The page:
Tuesday, May 17, 2016

On the ride

While we were riding across the island in the ATVs we got to see some of the more rural places people lived. We saw homes that were simply a roof with no walls or electricity, stone fences with broken bottles and glass shards grouted to the top to keep intruders out, restaurants where they cook inside and you sit bar style along the outside of the building to eat because they don't have any air conditioning, roaming goats, and children playing together with sticks in rocky open fields. It was extremely humbling to compare our living situation to theirs, but the people we met were all really friendly, kind, and loved the island they called home.


On the bus ride up to the beach, the driver told us all about the climate. They were considered a desert and only got a few inches of rain a year. Well, half way through our ride, we got their whole year's worth of rain in one huge down pour. The ATV didn't have a windshield so the rain was pelting us in the face, stinging the faster we went. Maddi started to cry, we were soaked from head to toe, and I started thinking this was going to be a disaster when I heard a little giggle. We all looked at each other and back at the rain and then all started laughing til our stomaches hurt. I grabbed the towels we brought for the beach to shield our faces from the rain. They just got soaked like everything else, but it took the sting away and we just laughed through it. Every time we'd stop the rain from the roof would fall through the open windows into our laps and we'd just laugh harder. It is one of the absolute best memories I'll ever have. We drove all the way to the other side of the island and when we got over there where there were 10 feet tall cactuses, we discovered it hasn't rained a drop, so dust was everywhere. We put bandanas over our faces so we could breath, but the dust stuck to our wet clothes caking our clothes and skin and hair in mud. When we finally made it back to the ship, the workers were giggling at us as they checked us back into the ship. We were so gross, we had room service launder the clothes we wore because there was absolutely nothing I could do with them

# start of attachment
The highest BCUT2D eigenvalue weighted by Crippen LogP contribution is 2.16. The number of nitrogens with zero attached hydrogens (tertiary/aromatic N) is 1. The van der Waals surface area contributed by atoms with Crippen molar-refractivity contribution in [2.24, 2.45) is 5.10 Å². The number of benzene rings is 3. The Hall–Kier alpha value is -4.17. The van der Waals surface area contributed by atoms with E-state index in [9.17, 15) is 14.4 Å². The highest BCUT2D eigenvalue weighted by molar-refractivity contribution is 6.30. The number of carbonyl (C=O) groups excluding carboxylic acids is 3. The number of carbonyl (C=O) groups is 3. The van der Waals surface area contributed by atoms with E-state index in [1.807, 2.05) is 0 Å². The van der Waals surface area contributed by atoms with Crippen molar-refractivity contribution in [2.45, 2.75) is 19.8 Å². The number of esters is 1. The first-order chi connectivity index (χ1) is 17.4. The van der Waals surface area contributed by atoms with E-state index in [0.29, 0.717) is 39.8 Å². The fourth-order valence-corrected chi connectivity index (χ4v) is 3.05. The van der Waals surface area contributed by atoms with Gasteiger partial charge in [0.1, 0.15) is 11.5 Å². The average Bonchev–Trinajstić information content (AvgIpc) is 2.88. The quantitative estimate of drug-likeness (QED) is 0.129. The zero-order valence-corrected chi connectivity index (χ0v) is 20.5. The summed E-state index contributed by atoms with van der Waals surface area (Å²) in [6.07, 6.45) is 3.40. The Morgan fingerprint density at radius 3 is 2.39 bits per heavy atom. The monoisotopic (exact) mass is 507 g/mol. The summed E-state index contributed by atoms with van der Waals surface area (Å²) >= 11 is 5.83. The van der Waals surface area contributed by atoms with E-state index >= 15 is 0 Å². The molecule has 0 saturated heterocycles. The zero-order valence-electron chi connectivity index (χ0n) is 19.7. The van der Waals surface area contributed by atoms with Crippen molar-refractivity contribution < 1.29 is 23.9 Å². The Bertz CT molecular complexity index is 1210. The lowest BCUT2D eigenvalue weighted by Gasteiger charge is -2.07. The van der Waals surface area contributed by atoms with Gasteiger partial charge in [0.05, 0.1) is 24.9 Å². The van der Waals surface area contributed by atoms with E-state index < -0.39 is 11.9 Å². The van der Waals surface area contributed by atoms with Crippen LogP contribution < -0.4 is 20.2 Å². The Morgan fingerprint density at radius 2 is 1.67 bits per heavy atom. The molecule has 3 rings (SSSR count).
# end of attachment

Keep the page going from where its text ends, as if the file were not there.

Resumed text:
Cabana beach

Our first stop was Cabana beach. It was absolutely GEORGEOUS like straight out of a magazine, but it was also very busy, and we thought we were going to ride four wheelers first and then go to the beach so we didn't have clothes to change back into. Since we were at the beach the day before, we just decided to find a nice place to sit and enjoy the scenery. Sean bravely ordered some food by pointing at a menu that he couldn't read and we sat by the beach and talked to another family from Canada while we waited for our turn to ride ATVs.

Bus ride in Curaçao

It was finally time for our excursion, so we hustled back to the port and hopped on our bus. Our bus driver was very friendly, told us a lot about the island and the people, spoke every language of the island, and just happened to be a member of our church (our church is world-wide, so we have lesson guides that allow the same lesson to be taught each week no matter where you are in the world. This gives us a sense of consistency and community world-wide) he drove us over the huge bridge we had been curious about ever since we pulled up to port. It was just as steep and intimidating as it seemed from afar but he explained that it connected the other side of the island and was tall so that the oil cargo ships could pass through. On the other side were oil refineries as far as you could see. He said the oil is drilled in Venezuela and then brought to Curaçao to be refined. That was their main business besides tourism. Once we crossed over we saw some quaint little homes most of them were brightly colored. Others were abandoned or run down. He said that the walls are made of a sand mixture that containes sea salt and the salt eats the walls from the inside out so it takes lots of time and money to maintain a home there.